Our unreliable spring

Well, so much for our spring feelings, right? This week totally… blew them away, let’s say. I can’t help thinking “if only I had ordered the mikroclima cloth a week before” – yes, having it ten days ago might have saved those early plantings of perpetual spinach and silverbeet down at the oasis from getting pierced by the hail. But better late than never, and I thought I’d let you know my strategies to deal with this fickle season!

First of all, know your site. When does the sun come to warm up the soil? Which areas stay shady for longer? And most important, where does the wind hit? Do you get salt spray, and where? For all the most exposed areas: either just leave them until December (when generally speaking the spring storms have had their time), or mitigate the problem with some of the ideas below. There is no point in spending money, time and effort in planting seedlings which will never make it though the unpredicatable weather (plus snails, slugs and birds…). A good lazy gardener spends time observing and choosing wisely.

For example, part of my back garden just starts to get the sun about now. In all the areas that are shaded, I leave the weeds be over winter – it’s the only thing that grows, and it provides great cover and feeds the soil food web (obviously, I don’t let them seed and I don’t have any perennial weeds there anymore). As the sun reaches the area, I rip the weeds out to build a new compost pile, put well decomposed compost on the beds and cover with tarps. In a month, the soil will be warmed up by the sun and weed free for the season. Having the bed covered with either weeds or a good thick black tarp makes temperature drops and hail much less of an issue during springtime. And for that time, my seedlings thrive in the greenhouse and are big and strudy when I plant out.

If you’ve planted out some spring crops, put up cloches. For the hoops, I use old reinforcement steel bars that I cut to 2.5m and bend to a form that fits my beds. You can buy new ones at a hardware store – 8mm thick – and they last a lifetime. But of course you can use any bendy material! Young bamboo, tent arcs… whatever you find for cheap to reuse. Put them about 1.5m apart and cover with either mikroclima cloth (available at Sustainability Trust I believe), old mesh curtains or transparent plastic. This also protects against the birds who dig up your young plants in search for The Fattest Worm to feed their little ones, as well as warming the soil and speeding plant growth along.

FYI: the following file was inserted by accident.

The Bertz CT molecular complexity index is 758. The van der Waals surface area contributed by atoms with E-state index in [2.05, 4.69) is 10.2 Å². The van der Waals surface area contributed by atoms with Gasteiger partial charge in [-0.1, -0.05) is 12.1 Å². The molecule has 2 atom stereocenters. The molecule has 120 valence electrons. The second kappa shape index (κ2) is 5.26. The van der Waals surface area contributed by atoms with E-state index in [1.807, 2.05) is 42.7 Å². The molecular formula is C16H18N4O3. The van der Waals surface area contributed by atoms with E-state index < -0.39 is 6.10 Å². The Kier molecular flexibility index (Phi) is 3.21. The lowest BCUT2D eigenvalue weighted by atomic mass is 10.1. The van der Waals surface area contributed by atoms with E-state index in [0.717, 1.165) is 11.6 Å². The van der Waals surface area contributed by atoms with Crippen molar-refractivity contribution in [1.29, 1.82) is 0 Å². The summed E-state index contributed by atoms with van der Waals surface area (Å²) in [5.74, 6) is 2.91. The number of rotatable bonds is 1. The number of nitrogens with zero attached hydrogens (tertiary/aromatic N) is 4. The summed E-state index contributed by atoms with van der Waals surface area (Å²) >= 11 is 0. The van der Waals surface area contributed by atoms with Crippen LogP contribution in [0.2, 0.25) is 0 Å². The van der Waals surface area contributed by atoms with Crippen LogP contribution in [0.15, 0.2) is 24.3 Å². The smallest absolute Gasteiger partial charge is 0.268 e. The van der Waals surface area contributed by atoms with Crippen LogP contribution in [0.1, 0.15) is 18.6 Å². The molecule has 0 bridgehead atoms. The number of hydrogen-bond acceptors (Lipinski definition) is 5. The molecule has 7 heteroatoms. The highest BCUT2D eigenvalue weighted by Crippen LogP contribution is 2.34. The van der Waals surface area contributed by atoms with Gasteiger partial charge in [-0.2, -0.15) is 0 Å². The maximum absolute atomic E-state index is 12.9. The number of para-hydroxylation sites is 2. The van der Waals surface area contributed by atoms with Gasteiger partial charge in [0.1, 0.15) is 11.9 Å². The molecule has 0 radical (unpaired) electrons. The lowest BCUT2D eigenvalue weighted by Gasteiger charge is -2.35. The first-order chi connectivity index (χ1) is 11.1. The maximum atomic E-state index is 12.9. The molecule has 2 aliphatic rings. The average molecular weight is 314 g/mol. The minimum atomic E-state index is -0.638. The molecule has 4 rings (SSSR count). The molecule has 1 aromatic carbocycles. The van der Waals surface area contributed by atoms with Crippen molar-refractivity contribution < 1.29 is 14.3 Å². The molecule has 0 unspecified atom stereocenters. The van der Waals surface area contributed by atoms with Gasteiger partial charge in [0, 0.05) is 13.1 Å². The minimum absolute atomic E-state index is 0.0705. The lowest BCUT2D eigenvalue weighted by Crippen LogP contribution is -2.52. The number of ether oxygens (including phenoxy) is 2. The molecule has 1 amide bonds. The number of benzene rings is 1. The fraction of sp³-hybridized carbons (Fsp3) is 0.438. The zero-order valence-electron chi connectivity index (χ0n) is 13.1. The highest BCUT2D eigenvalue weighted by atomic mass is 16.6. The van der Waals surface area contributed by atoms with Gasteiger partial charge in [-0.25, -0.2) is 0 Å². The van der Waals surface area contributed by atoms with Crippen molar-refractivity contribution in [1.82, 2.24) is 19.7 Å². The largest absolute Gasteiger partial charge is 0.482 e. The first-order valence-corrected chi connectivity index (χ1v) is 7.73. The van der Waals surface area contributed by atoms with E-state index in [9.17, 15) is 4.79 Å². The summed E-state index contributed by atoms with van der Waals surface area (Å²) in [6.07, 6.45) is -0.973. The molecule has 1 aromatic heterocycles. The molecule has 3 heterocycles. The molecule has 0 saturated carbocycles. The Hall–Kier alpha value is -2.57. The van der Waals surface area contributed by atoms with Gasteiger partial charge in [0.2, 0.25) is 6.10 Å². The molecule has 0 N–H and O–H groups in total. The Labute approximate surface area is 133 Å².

To make sure the plastic tarp or cloche doesn’t fly off in the 120km/h winds, make sure you weigh down the sides really well. You can basically use anything, but what I find works well is to both use bricks (or other heavy material) and also heap up the soil around the sides as to bury the edges of the plastic. That way the wind can’t find a way under the tarp to lift it up.

Towards the end of October, we all want to plant out zuccinis and cucumbers, and that’s ok… but the weather being what it is, it’s a good idea to have them well hardened off and to use individual cloches once they go in the ground. To harden off your seedlings – whether you’ve bought them or grown from seed – put them outside for increasing periods of time each day for a week, and overnight in a sheltered spot for the last few days. When you plant, put a small cloche over each seedling. A 2Lt transparent juice bottle without lid works well. To stop these from blowing off, put a long bamboo stick through the bottle to anchor it to the ground, and heap up soil around the base of the cloche.

Hoping you and your garden will make it trough to warmer days without despairing too much! We have the first peach blossoms at the moment and I’m just hoping they will have the time to be pollinated before they blow off in the next storm… In this post, I’ve shared my tips and tricks – do you have something to add? Please comment below!

…and if you’re wondering what’s happening at workerBe oasis, here’s what’s coming up:

  • Volunteer time on Sundays at 1pm in September, and Saturdays 11-1 from October onwards. Everyone welcome, bring water bottle, gardening clothes and sturdy shoes.
  • A big Spring Celebration October 9th at 1pm (rain date October 16th): Seed & seedling swap, free 101 Food Growing workshop, guided tour, food and music!
  • Workshop series starting again October 19th – see sidebar (bottom of page on smartphones)


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